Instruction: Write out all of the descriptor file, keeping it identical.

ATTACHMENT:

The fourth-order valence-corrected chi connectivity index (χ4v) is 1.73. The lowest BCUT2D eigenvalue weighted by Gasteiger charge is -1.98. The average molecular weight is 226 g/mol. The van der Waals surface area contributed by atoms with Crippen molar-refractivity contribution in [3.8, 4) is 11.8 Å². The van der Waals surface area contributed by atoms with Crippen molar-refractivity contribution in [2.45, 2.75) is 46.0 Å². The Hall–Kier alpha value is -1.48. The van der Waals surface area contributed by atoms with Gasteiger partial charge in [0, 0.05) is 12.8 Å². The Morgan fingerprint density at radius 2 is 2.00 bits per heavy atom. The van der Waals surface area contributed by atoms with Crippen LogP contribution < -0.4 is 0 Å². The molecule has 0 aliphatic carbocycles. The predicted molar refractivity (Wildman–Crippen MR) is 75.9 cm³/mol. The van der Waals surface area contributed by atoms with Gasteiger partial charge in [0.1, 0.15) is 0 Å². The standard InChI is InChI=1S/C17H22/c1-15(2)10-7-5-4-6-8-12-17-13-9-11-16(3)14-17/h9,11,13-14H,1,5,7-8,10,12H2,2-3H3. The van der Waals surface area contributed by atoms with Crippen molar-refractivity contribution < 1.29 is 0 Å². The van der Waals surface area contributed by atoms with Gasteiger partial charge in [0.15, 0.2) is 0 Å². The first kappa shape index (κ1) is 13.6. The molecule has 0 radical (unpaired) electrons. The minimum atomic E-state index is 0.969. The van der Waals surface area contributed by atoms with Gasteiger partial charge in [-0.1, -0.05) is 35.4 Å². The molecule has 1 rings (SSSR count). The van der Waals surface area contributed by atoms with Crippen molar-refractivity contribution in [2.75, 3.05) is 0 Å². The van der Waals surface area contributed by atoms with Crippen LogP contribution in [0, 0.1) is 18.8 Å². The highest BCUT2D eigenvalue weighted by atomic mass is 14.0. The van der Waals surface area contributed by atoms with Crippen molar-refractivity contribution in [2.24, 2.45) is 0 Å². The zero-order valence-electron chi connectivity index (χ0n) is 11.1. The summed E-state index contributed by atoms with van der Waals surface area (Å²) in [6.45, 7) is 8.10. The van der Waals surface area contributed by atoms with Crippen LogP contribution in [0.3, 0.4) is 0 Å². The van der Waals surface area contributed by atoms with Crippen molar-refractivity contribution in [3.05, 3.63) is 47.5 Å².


The fourth-order valence-corrected chi connectivity index (χ4v) is 1.73. The lowest BCUT2D eigenvalue weighted by Gasteiger charge is -1.98. The average molecular weight is 226 g/mol. The van der Waals surface area contributed by atoms with Crippen molar-refractivity contribution in [3.8, 4) is 11.8 Å². The van der Waals surface area contributed by atoms with Crippen molar-refractivity contribution in [2.45, 2.75) is 46.0 Å². The Hall–Kier alpha value is -1.48. The van der Waals surface area contributed by atoms with Gasteiger partial charge in [0, 0.05) is 12.8 Å². The Morgan fingerprint density at radius 2 is 2.00 bits per heavy atom. The van der Waals surface area contributed by atoms with Crippen LogP contribution < -0.4 is 0 Å². The molecule has 0 aliphatic carbocycles. The predicted molar refractivity (Wildman–Crippen MR) is 75.9 cm³/mol. The van der Waals surface area contributed by atoms with Gasteiger partial charge in [0.1, 0.15) is 0 Å². The standard InChI is InChI=1S/C17H22/c1-15(2)10-7-5-4-6-8-12-17-13-9-11-16(3)14-17/h9,11,13-14H,1,5,7-8,10,12H2,2-3H3. The van der Waals surface area contributed by atoms with Crippen molar-refractivity contribution < 1.29 is 0 Å². The van der Waals surface area contributed by atoms with Gasteiger partial charge in [0.15, 0.2) is 0 Å². The first kappa shape index (κ1) is 13.6. The molecule has 0 radical (unpaired) electrons. The minimum atomic E-state index is 0.969. The van der Waals surface area contributed by atoms with Gasteiger partial charge in [-0.1, -0.05) is 35.4 Å². The molecule has 1 rings (SSSR count). The van der Waals surface area contributed by atoms with Crippen molar-refractivity contribution in [2.75, 3.05) is 0 Å². The van der Waals surface area contributed by atoms with Crippen LogP contribution in [0, 0.1) is 18.8 Å². The highest BCUT2D eigenvalue weighted by atomic mass is 14.0. The van der Waals surface area contributed by atoms with Crippen molar-refractivity contribution in [2.24, 2.45) is 0 Å². The zero-order valence-electron chi connectivity index (χ0n) is 11.1. The summed E-state index contributed by atoms with van der Waals surface area (Å²) in [6.45, 7) is 8.10. The van der Waals surface area contributed by atoms with Crippen LogP contribution in [0.3, 0.4) is 0 Å². The van der Waals surface area contributed by atoms with Crippen molar-refractivity contribution in [3.05, 3.63) is 47.5 Å².